), an island situated in the narrow straits of the Red Sea, which is stated by Arrian, in his Periplus of the Red Sea (pp. 2, 14, ap. Hudson), to be 60 stadia in width at its mouth.
The channel between it and the mainland was fordable. Its modern name is Perim.
The straits and island are thus described by Commander Moresby (Sailing Directions for the Red Sea,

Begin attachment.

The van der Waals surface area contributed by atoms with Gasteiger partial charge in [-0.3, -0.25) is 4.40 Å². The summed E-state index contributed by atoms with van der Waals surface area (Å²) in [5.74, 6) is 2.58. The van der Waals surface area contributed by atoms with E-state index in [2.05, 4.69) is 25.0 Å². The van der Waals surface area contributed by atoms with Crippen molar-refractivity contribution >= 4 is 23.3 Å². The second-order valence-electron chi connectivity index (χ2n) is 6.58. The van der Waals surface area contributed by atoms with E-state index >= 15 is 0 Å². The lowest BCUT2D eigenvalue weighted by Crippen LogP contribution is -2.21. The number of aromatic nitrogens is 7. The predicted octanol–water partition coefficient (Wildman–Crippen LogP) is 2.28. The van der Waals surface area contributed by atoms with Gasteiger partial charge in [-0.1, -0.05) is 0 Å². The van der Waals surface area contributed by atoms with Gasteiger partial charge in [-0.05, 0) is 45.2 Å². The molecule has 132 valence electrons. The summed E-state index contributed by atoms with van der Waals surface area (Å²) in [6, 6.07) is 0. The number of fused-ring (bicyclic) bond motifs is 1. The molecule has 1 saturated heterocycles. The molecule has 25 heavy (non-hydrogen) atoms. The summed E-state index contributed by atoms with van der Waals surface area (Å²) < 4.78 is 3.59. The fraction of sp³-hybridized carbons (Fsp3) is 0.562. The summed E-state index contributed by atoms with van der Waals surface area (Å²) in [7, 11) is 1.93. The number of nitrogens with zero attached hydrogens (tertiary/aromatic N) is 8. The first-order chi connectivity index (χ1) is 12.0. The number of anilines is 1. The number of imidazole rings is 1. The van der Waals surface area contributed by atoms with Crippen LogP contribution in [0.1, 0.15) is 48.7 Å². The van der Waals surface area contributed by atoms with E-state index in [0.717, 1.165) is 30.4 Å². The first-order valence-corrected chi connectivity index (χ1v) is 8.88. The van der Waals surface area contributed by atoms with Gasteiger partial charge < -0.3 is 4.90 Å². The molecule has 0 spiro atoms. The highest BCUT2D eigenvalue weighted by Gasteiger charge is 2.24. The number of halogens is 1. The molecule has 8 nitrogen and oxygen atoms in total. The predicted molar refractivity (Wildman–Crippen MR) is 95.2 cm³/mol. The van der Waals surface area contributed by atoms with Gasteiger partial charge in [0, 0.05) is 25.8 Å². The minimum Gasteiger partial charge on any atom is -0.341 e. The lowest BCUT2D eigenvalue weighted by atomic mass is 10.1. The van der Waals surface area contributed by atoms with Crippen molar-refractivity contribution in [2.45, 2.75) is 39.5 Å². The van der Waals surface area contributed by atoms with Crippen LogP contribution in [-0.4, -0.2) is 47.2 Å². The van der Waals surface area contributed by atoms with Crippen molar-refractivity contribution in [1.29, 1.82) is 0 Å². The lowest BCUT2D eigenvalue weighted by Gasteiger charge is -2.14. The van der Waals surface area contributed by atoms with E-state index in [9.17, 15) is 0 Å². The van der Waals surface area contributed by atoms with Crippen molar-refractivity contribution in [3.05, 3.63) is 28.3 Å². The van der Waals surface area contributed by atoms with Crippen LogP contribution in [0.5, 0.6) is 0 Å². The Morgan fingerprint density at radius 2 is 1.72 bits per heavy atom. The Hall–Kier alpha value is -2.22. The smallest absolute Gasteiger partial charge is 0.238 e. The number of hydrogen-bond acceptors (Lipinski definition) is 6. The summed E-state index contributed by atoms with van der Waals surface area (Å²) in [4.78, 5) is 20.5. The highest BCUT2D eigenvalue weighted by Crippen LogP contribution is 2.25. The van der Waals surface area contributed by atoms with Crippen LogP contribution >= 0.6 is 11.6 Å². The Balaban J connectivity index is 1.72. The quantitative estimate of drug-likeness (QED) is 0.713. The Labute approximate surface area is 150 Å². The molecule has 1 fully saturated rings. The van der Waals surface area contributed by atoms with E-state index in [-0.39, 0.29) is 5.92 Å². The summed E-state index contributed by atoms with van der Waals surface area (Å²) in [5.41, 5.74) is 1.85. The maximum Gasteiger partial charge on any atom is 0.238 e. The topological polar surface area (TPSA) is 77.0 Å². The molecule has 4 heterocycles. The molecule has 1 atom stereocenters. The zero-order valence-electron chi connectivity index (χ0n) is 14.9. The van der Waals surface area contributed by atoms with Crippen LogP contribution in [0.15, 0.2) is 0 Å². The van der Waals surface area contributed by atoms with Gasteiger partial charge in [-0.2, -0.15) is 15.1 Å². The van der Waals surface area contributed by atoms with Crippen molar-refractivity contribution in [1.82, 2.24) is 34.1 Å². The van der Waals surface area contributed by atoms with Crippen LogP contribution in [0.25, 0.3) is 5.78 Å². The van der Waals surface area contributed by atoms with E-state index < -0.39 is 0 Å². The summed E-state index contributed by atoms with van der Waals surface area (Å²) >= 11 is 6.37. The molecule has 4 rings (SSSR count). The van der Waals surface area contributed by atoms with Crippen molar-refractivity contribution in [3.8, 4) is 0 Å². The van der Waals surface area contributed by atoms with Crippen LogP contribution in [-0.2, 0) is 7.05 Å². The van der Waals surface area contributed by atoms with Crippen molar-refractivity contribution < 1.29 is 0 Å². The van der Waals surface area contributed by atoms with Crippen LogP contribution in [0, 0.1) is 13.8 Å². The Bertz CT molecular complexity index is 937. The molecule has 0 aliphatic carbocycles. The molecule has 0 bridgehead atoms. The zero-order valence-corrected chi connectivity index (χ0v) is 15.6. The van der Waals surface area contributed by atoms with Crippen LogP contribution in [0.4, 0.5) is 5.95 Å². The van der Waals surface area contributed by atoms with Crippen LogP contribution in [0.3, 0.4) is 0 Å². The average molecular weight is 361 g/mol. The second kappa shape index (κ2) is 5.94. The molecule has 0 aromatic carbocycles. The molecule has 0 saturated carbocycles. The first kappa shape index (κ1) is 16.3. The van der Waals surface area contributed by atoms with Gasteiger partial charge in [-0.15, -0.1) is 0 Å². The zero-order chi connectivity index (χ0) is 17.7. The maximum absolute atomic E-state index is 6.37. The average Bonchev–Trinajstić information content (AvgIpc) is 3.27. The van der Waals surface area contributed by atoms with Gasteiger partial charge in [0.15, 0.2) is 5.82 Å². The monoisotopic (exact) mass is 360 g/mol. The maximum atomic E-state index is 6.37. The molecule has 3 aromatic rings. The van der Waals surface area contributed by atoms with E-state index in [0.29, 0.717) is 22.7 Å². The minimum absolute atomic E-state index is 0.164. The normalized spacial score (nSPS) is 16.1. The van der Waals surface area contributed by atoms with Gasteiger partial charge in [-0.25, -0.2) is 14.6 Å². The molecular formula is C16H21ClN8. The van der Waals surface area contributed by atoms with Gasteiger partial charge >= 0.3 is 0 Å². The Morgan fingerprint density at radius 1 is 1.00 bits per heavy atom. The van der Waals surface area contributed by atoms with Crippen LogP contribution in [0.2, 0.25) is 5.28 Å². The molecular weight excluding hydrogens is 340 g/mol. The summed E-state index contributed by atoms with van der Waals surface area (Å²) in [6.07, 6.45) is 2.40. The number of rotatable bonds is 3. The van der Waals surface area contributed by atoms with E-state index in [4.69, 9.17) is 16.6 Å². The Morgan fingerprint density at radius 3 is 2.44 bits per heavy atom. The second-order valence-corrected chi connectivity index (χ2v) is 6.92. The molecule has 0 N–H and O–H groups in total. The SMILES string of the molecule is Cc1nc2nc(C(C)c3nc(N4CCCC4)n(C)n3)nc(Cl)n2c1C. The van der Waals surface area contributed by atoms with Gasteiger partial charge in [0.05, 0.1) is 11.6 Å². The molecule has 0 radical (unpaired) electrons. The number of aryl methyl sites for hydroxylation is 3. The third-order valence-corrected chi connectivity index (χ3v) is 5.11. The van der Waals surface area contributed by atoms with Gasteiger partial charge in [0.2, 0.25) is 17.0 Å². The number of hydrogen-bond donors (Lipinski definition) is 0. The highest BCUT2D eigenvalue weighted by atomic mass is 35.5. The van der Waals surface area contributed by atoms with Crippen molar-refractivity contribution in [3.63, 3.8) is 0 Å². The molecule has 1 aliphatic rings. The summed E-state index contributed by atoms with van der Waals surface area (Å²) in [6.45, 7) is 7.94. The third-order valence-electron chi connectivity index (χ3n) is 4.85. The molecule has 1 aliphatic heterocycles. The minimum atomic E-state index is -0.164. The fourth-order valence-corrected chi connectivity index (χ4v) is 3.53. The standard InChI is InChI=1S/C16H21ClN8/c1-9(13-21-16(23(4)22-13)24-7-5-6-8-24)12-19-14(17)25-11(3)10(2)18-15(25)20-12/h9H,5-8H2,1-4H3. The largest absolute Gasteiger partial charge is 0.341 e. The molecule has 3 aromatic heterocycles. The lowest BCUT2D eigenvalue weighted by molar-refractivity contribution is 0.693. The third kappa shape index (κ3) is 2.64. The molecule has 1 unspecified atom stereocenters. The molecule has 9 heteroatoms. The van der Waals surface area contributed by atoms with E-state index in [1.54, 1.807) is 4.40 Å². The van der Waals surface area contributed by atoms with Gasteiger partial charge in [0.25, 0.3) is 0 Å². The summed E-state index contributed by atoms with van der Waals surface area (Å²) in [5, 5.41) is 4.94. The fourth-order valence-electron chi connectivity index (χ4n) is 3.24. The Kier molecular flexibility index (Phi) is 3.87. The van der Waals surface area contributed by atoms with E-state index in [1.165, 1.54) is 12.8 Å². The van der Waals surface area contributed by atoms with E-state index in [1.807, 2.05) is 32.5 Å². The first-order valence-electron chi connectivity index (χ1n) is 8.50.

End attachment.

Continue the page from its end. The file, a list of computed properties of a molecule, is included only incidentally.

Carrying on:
pp. 1, 2): “The straits of Bab-el-Mandeb
are 141 miles wide at the entrance, between Bab-el-Mandeb Cape
and the opposite point or volcanic peak, called Jibbel Seajarn.
Near the former cape is Perim Island,
which divides the two straits at the entrance, the larger being about 11 miles wide. Perim
is a large rocky island, about 4 1/2 miles long by 2 broad, rising 230 feet above the level of the sea, and without fresh water or inhabitants.
The narrowest part of the little strait is nearly one and a half mile wide.”